"I was advised by the police to leave the country if I could. I went overseas for a week and then the police informed me that I could return." He was asked by the authorities not to reveal the details of the plot.Berezovsky was told to leave the country between June 27 and July 4. Berezovsky stated on television that the warning by the London police had confirmed a similar one issued three months earlier by a Russian source."Someone who I know would come to London and ask to meet me, and he would kill me openly … and he would explain later that it was just business reasons," he said.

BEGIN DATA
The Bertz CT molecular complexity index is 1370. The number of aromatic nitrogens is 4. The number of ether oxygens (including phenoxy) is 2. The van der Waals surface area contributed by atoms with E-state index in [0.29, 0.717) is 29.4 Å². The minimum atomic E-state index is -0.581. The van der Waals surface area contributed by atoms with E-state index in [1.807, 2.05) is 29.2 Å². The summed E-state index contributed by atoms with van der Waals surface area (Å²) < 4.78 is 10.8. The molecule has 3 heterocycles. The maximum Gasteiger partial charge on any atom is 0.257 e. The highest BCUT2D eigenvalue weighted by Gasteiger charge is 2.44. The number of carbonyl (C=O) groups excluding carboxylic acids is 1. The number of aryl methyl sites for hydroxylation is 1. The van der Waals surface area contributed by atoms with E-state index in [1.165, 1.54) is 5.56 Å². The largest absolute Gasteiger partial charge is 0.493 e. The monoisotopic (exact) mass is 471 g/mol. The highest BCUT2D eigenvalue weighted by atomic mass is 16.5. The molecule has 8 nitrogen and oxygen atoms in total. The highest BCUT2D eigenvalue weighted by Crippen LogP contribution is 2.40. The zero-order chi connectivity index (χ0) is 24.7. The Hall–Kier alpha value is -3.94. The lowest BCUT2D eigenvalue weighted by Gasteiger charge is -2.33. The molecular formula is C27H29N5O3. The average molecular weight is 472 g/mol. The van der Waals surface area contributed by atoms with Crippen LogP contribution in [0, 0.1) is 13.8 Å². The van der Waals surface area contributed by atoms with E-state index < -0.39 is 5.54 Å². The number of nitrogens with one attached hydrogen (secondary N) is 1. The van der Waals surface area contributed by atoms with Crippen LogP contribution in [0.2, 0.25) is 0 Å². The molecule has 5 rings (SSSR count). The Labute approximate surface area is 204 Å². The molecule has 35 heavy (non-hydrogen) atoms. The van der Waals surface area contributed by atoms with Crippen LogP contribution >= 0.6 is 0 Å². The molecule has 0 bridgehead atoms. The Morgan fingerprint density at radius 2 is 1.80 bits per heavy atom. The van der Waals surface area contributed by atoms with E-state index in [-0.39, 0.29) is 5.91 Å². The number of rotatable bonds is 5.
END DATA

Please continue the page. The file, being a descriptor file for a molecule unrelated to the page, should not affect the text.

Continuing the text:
In July 2006, the Russian Duma (parliament), which is under President Vladimir Putin's control, passed a law authorizing the Russian president to use the secret services as "death squads" in order to eliminate "extremists," even on the foreign territory (Federal Law of 27 July 2006 N 153-F3).On the same day, the Duma amended another law that expands the definition of "extremism" in a way that includes anyone "libelously" critical of the Kremlin (Federal Law of 27 July 2006 N 148-F3)."A stage is set for any critic of Putin's regime here, especially those campaigning against Russian genocide in Chechnya, to have an appointment with a poison-tipped umbrella. According to the statement by the RF [Russian Federation] defense minister, Sergei Ivanov, the black list of potential targets is already composed," wrote Vladimir Bukovsky and Oleg Gordievsky in a letter to the London Times on July 11. Read full story